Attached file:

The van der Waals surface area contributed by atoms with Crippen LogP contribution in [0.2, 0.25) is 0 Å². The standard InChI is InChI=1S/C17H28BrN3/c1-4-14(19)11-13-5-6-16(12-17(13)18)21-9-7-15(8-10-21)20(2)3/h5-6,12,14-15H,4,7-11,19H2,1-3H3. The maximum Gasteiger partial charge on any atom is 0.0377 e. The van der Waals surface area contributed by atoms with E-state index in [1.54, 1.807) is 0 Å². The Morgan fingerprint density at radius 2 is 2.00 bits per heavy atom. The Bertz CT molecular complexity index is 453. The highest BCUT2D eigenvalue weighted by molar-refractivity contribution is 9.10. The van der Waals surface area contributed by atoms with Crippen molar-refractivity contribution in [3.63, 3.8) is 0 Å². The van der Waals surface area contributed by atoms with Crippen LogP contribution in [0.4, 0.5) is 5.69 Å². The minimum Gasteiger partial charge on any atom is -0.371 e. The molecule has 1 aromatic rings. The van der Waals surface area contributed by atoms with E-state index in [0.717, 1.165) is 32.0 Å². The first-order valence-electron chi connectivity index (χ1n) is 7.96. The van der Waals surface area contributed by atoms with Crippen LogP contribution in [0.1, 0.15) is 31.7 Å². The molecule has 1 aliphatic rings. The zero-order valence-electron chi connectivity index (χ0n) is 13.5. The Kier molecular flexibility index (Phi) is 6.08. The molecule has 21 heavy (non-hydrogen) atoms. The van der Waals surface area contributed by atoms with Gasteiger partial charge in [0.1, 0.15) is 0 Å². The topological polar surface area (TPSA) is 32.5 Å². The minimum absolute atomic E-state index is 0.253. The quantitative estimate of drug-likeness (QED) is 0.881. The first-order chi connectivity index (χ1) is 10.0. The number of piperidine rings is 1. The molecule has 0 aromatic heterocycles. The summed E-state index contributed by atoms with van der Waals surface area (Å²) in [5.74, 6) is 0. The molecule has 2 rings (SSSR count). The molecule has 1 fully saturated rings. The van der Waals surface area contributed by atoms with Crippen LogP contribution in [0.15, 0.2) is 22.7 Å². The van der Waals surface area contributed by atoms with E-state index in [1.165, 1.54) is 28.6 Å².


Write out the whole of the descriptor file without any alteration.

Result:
The van der Waals surface area contributed by atoms with Crippen LogP contribution in [0.2, 0.25) is 0 Å². The standard InChI is InChI=1S/C17H28BrN3/c1-4-14(19)11-13-5-6-16(12-17(13)18)21-9-7-15(8-10-21)20(2)3/h5-6,12,14-15H,4,7-11,19H2,1-3H3. The maximum Gasteiger partial charge on any atom is 0.0377 e. The van der Waals surface area contributed by atoms with E-state index in [1.54, 1.807) is 0 Å². The Morgan fingerprint density at radius 2 is 2.00 bits per heavy atom. The Bertz CT molecular complexity index is 453. The highest BCUT2D eigenvalue weighted by molar-refractivity contribution is 9.10. The van der Waals surface area contributed by atoms with Crippen molar-refractivity contribution in [3.63, 3.8) is 0 Å². The van der Waals surface area contributed by atoms with Crippen LogP contribution in [0.4, 0.5) is 5.69 Å². The minimum Gasteiger partial charge on any atom is -0.371 e. The molecule has 1 aromatic rings. The van der Waals surface area contributed by atoms with E-state index in [0.717, 1.165) is 32.0 Å². The first-order valence-electron chi connectivity index (χ1n) is 7.96. The van der Waals surface area contributed by atoms with Crippen LogP contribution in [0.1, 0.15) is 31.7 Å². The molecule has 1 aliphatic rings. The zero-order valence-electron chi connectivity index (χ0n) is 13.5. The Kier molecular flexibility index (Phi) is 6.08. The molecule has 21 heavy (non-hydrogen) atoms. The van der Waals surface area contributed by atoms with Gasteiger partial charge in [0.1, 0.15) is 0 Å². The topological polar surface area (TPSA) is 32.5 Å². The minimum absolute atomic E-state index is 0.253. The quantitative estimate of drug-likeness (QED) is 0.881. The first-order chi connectivity index (χ1) is 10.0. The number of piperidine rings is 1. The molecule has 0 aromatic heterocycles. The summed E-state index contributed by atoms with van der Waals surface area (Å²) in [5.74, 6) is 0. The molecule has 2 rings (SSSR count). The molecule has 1 fully saturated rings. The van der Waals surface area contributed by atoms with Crippen LogP contribution in [0.15, 0.2) is 22.7 Å². The van der Waals surface area contributed by atoms with E-state index in [1.165, 1.54) is 28.6 Å².